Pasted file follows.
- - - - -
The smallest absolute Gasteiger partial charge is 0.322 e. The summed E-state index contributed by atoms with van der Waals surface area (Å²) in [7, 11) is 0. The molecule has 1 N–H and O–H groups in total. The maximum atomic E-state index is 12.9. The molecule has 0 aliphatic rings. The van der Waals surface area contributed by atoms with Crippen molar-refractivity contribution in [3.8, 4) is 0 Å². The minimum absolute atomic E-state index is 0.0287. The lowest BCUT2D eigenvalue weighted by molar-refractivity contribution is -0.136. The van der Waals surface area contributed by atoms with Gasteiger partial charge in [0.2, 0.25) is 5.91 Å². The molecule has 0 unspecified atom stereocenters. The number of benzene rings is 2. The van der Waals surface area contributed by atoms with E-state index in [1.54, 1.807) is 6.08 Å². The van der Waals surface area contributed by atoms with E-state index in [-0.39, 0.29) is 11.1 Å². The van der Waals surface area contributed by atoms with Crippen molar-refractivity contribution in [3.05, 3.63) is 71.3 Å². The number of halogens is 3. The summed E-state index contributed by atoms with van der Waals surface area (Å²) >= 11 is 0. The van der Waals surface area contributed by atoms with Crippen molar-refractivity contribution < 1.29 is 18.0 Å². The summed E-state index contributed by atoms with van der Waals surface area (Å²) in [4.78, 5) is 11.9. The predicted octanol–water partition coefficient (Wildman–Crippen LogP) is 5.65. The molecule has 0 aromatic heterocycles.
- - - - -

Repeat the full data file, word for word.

The smallest absolute Gasteiger partial charge is 0.322 e. The summed E-state index contributed by atoms with van der Waals surface area (Å²) in [7, 11) is 0. The molecule has 1 N–H and O–H groups in total. The maximum atomic E-state index is 12.9. The molecule has 0 aliphatic rings. The van der Waals surface area contributed by atoms with Crippen molar-refractivity contribution in [3.8, 4) is 0 Å². The minimum absolute atomic E-state index is 0.0287. The lowest BCUT2D eigenvalue weighted by molar-refractivity contribution is -0.136. The van der Waals surface area contributed by atoms with Gasteiger partial charge in [0.2, 0.25) is 5.91 Å². The molecule has 0 unspecified atom stereocenters. The number of benzene rings is 2. The van der Waals surface area contributed by atoms with E-state index in [1.54, 1.807) is 6.08 Å². The van der Waals surface area contributed by atoms with E-state index in [-0.39, 0.29) is 11.1 Å². The van der Waals surface area contributed by atoms with Crippen molar-refractivity contribution in [3.05, 3.63) is 71.3 Å². The number of halogens is 3. The summed E-state index contributed by atoms with van der Waals surface area (Å²) >= 11 is 0. The van der Waals surface area contributed by atoms with Crippen molar-refractivity contribution < 1.29 is 18.0 Å². The summed E-state index contributed by atoms with van der Waals surface area (Å²) in [4.78, 5) is 11.9. The predicted octanol–water partition coefficient (Wildman–Crippen LogP) is 5.65. The molecule has 0 aromatic heterocycles.